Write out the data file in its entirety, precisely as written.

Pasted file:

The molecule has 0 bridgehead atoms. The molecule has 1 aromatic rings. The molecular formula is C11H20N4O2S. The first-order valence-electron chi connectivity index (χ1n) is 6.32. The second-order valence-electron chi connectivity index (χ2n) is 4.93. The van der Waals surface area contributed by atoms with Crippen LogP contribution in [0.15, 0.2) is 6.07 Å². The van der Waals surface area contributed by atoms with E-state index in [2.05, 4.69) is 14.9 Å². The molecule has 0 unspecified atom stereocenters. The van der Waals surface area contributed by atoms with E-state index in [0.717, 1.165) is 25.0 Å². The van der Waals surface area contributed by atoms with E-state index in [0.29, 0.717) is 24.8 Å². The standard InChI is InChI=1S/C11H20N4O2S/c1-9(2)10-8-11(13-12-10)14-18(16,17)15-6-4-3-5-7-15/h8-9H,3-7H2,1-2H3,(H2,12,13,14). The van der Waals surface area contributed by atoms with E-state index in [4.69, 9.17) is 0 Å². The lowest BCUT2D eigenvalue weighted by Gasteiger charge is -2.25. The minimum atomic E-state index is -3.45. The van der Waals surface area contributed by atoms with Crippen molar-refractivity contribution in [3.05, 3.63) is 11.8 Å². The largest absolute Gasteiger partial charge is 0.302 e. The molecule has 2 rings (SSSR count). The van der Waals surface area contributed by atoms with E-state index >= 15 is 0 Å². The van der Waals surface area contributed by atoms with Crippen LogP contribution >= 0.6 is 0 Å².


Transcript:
The molecule has 0 bridgehead atoms. The molecule has 1 aromatic rings. The molecular formula is C11H20N4O2S. The first-order valence-electron chi connectivity index (χ1n) is 6.32. The second-order valence-electron chi connectivity index (χ2n) is 4.93. The van der Waals surface area contributed by atoms with Crippen LogP contribution in [0.15, 0.2) is 6.07 Å². The van der Waals surface area contributed by atoms with E-state index in [2.05, 4.69) is 14.9 Å². The molecule has 0 unspecified atom stereocenters. The van der Waals surface area contributed by atoms with E-state index in [0.717, 1.165) is 25.0 Å². The van der Waals surface area contributed by atoms with E-state index in [0.29, 0.717) is 24.8 Å². The standard InChI is InChI=1S/C11H20N4O2S/c1-9(2)10-8-11(13-12-10)14-18(16,17)15-6-4-3-5-7-15/h8-9H,3-7H2,1-2H3,(H2,12,13,14). The van der Waals surface area contributed by atoms with E-state index in [4.69, 9.17) is 0 Å². The lowest BCUT2D eigenvalue weighted by Gasteiger charge is -2.25. The minimum atomic E-state index is -3.45. The van der Waals surface area contributed by atoms with Crippen molar-refractivity contribution in [3.05, 3.63) is 11.8 Å². The largest absolute Gasteiger partial charge is 0.302 e. The molecule has 2 rings (SSSR count). The van der Waals surface area contributed by atoms with E-state index >= 15 is 0 Å². The van der Waals surface area contributed by atoms with Crippen LogP contribution >= 0.6 is 0 Å².